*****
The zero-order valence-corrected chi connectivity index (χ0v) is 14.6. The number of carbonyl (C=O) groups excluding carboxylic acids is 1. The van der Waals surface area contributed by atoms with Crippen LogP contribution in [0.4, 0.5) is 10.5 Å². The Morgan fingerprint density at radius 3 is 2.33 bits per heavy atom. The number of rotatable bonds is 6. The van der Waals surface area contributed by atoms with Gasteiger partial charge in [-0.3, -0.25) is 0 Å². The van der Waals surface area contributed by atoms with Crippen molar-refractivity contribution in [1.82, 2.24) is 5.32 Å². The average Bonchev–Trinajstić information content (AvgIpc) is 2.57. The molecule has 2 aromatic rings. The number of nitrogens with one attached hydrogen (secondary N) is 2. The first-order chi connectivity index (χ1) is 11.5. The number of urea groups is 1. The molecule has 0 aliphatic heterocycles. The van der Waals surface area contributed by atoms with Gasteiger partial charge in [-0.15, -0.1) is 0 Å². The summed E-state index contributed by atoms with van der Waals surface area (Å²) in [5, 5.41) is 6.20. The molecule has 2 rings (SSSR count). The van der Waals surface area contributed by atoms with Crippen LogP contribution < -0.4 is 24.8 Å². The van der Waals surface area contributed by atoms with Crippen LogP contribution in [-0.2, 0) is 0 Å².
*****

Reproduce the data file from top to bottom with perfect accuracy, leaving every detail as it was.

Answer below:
The zero-order valence-corrected chi connectivity index (χ0v) is 14.6. The number of carbonyl (C=O) groups excluding carboxylic acids is 1. The van der Waals surface area contributed by atoms with Crippen LogP contribution in [0.4, 0.5) is 10.5 Å². The Morgan fingerprint density at radius 3 is 2.33 bits per heavy atom. The number of rotatable bonds is 6. The van der Waals surface area contributed by atoms with Gasteiger partial charge in [-0.3, -0.25) is 0 Å². The van der Waals surface area contributed by atoms with Crippen molar-refractivity contribution in [1.82, 2.24) is 5.32 Å². The average Bonchev–Trinajstić information content (AvgIpc) is 2.57. The molecule has 2 aromatic rings. The number of nitrogens with one attached hydrogen (secondary N) is 2. The first-order chi connectivity index (χ1) is 11.5. The number of urea groups is 1. The molecule has 0 aliphatic heterocycles. The van der Waals surface area contributed by atoms with Gasteiger partial charge in [-0.15, -0.1) is 0 Å². The summed E-state index contributed by atoms with van der Waals surface area (Å²) in [5, 5.41) is 6.20. The molecule has 2 rings (SSSR count). The van der Waals surface area contributed by atoms with Crippen LogP contribution < -0.4 is 24.8 Å². The van der Waals surface area contributed by atoms with Crippen LogP contribution in [-0.2, 0) is 0 Å².